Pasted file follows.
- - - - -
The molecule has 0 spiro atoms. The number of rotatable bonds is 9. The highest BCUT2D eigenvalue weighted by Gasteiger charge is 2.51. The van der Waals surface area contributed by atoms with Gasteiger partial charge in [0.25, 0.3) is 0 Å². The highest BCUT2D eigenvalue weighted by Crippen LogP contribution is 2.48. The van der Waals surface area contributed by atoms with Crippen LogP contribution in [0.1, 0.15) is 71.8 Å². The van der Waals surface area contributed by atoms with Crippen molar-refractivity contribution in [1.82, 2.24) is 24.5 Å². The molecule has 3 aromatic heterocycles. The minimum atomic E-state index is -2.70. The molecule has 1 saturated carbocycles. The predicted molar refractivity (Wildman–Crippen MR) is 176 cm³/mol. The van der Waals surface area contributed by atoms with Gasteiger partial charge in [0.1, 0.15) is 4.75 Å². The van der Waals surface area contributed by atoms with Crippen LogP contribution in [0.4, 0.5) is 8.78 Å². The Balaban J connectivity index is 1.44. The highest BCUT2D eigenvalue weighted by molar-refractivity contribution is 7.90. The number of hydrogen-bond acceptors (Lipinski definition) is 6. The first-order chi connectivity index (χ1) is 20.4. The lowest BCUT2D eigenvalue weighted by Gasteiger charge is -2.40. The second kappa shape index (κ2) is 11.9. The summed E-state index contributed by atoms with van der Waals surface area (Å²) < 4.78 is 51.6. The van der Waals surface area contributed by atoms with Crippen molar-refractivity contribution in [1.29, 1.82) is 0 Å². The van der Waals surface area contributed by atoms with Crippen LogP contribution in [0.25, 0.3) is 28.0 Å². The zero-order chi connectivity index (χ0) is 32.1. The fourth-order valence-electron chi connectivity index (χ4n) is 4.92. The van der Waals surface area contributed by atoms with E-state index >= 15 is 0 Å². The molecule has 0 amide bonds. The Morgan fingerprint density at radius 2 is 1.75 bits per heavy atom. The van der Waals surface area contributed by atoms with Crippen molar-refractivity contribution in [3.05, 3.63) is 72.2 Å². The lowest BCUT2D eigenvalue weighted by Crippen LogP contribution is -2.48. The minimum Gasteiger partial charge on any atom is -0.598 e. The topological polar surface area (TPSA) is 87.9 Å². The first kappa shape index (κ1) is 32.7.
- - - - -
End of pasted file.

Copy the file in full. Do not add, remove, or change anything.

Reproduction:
The molecule has 0 spiro atoms. The number of rotatable bonds is 9. The highest BCUT2D eigenvalue weighted by Gasteiger charge is 2.51. The van der Waals surface area contributed by atoms with Gasteiger partial charge in [0.25, 0.3) is 0 Å². The highest BCUT2D eigenvalue weighted by Crippen LogP contribution is 2.48. The van der Waals surface area contributed by atoms with Crippen LogP contribution in [0.1, 0.15) is 71.8 Å². The van der Waals surface area contributed by atoms with Crippen molar-refractivity contribution in [1.82, 2.24) is 24.5 Å². The molecule has 3 aromatic heterocycles. The minimum atomic E-state index is -2.70. The molecule has 1 saturated carbocycles. The predicted molar refractivity (Wildman–Crippen MR) is 176 cm³/mol. The van der Waals surface area contributed by atoms with Gasteiger partial charge in [0.1, 0.15) is 4.75 Å². The van der Waals surface area contributed by atoms with Crippen LogP contribution in [0.4, 0.5) is 8.78 Å². The Balaban J connectivity index is 1.44. The highest BCUT2D eigenvalue weighted by molar-refractivity contribution is 7.90. The number of hydrogen-bond acceptors (Lipinski definition) is 6. The first-order chi connectivity index (χ1) is 20.4. The lowest BCUT2D eigenvalue weighted by Gasteiger charge is -2.40. The second kappa shape index (κ2) is 11.9. The summed E-state index contributed by atoms with van der Waals surface area (Å²) < 4.78 is 51.6. The van der Waals surface area contributed by atoms with Crippen molar-refractivity contribution in [1.29, 1.82) is 0 Å². The van der Waals surface area contributed by atoms with Crippen LogP contribution in [0.25, 0.3) is 28.0 Å². The zero-order chi connectivity index (χ0) is 32.1. The fourth-order valence-electron chi connectivity index (χ4n) is 4.92. The van der Waals surface area contributed by atoms with E-state index >= 15 is 0 Å². The molecule has 0 amide bonds. The Morgan fingerprint density at radius 2 is 1.75 bits per heavy atom. The van der Waals surface area contributed by atoms with Crippen molar-refractivity contribution in [3.05, 3.63) is 72.2 Å². The lowest BCUT2D eigenvalue weighted by Crippen LogP contribution is -2.48. The minimum Gasteiger partial charge on any atom is -0.598 e. The topological polar surface area (TPSA) is 87.9 Å². The first kappa shape index (κ1) is 32.7.